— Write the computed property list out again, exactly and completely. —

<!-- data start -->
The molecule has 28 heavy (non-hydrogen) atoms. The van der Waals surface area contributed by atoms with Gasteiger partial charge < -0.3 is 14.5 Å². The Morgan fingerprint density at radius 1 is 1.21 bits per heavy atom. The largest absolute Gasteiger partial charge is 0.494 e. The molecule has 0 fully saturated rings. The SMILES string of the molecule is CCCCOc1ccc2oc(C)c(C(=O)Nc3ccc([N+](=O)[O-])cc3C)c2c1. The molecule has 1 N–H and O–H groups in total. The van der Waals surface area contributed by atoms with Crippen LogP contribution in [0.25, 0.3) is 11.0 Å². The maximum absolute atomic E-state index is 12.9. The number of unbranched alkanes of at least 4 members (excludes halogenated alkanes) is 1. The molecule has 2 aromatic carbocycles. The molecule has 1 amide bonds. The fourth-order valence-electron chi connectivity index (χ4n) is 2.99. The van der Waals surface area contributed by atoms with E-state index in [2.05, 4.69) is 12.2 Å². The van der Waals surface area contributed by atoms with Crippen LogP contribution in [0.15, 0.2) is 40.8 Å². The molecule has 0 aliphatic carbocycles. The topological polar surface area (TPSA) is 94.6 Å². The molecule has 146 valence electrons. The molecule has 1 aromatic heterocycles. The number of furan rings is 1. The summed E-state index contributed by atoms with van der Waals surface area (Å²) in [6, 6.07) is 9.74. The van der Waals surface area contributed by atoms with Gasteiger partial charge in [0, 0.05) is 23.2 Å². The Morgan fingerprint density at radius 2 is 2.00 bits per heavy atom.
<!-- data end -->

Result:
The molecule has 28 heavy (non-hydrogen) atoms. The van der Waals surface area contributed by atoms with Gasteiger partial charge < -0.3 is 14.5 Å². The Morgan fingerprint density at radius 1 is 1.21 bits per heavy atom. The largest absolute Gasteiger partial charge is 0.494 e. The molecule has 0 fully saturated rings. The SMILES string of the molecule is CCCCOc1ccc2oc(C)c(C(=O)Nc3ccc([N+](=O)[O-])cc3C)c2c1. The molecule has 1 N–H and O–H groups in total. The van der Waals surface area contributed by atoms with Crippen LogP contribution in [0.25, 0.3) is 11.0 Å². The maximum absolute atomic E-state index is 12.9. The number of unbranched alkanes of at least 4 members (excludes halogenated alkanes) is 1. The molecule has 2 aromatic carbocycles. The molecule has 1 amide bonds. The fourth-order valence-electron chi connectivity index (χ4n) is 2.99. The van der Waals surface area contributed by atoms with E-state index in [2.05, 4.69) is 12.2 Å². The van der Waals surface area contributed by atoms with Crippen LogP contribution in [0.15, 0.2) is 40.8 Å². The molecule has 0 aliphatic carbocycles. The topological polar surface area (TPSA) is 94.6 Å². The molecule has 146 valence electrons. The molecule has 1 aromatic heterocycles. The number of furan rings is 1. The summed E-state index contributed by atoms with van der Waals surface area (Å²) in [6, 6.07) is 9.74. The van der Waals surface area contributed by atoms with Gasteiger partial charge in [0, 0.05) is 23.2 Å². The Morgan fingerprint density at radius 2 is 2.00 bits per heavy atom.